James F. Phillips
Born in Aurora, Illinois, Phillips was first motivated in the 1960s to plug a sewage outfall after seeing dead ducks in the Fox River. In the following years, his activism included leaving signs around town criticizing US Steel, plugging sewer outlets, placing caps on top of smoke stacks, leaving skunks on the doorsteps of the owners of polluting companies, and, in one case, transporting 50 pounds of sewage from Lake Michigan into the reception room of the company that discharged it. His direct-action techniques were later copied by Greenpeace and other environmental action organizations.
In his daily life, Phillips was a middle school science teacher and, later, a field inspector for the Kane County Environmental Department. Although he never admitted to his role as the Fox, family and friends confirmed this identity.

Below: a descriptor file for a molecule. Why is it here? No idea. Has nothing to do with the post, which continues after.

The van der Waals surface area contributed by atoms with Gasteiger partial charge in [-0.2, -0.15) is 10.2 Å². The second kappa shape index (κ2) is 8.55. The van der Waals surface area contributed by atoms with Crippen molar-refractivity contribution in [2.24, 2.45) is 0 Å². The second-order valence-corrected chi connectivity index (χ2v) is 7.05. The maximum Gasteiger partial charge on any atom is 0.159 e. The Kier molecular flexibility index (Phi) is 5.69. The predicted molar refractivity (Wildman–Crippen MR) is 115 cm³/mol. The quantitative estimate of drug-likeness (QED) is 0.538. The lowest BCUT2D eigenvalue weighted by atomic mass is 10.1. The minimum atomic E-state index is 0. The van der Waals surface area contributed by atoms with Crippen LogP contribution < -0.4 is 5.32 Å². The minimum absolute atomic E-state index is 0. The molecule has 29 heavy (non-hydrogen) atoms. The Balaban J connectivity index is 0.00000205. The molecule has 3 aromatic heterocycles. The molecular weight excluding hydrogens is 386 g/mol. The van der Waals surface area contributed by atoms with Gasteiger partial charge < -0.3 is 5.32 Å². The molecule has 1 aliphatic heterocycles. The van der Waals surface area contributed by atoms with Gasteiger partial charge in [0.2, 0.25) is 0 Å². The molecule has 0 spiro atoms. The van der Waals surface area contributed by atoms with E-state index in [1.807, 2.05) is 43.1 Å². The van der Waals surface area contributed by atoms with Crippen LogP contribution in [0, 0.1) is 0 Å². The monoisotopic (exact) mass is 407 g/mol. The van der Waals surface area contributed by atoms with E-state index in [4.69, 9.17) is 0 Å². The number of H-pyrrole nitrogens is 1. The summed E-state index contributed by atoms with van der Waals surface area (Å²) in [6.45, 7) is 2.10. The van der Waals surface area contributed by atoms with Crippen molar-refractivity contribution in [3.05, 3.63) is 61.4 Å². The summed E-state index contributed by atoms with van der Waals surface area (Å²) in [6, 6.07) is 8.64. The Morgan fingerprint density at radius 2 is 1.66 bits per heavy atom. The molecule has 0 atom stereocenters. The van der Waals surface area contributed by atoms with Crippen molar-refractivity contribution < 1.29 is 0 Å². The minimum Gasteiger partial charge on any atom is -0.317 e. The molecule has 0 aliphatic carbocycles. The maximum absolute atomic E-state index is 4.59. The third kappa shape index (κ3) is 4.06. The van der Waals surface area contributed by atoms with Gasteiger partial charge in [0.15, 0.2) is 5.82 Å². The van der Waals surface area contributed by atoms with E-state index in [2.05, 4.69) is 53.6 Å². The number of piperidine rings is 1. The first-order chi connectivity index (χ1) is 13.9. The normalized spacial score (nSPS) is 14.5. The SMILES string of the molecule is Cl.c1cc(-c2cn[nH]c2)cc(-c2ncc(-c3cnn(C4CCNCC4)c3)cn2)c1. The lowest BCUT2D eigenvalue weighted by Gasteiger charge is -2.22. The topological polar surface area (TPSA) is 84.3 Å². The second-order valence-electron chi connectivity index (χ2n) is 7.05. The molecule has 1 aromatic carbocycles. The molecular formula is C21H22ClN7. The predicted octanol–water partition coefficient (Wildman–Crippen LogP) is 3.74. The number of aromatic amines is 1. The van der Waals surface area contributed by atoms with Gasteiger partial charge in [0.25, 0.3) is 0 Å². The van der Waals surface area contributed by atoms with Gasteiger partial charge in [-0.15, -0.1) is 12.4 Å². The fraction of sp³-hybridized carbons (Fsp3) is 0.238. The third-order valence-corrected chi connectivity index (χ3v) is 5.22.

Reactions to his activities were mixed. The police said they would charge the Fox if he were caught, but were unable to do so. One federal official suggested that the Fox's activities represented a challenge as to whether "we, as individuals in a technological society, have the will to control and prevent the degradation of our environment."
- "James Phillips, 70, Environmentalist Who Was Called the Fox." Obituary. The New York Times, October 22, 2001.
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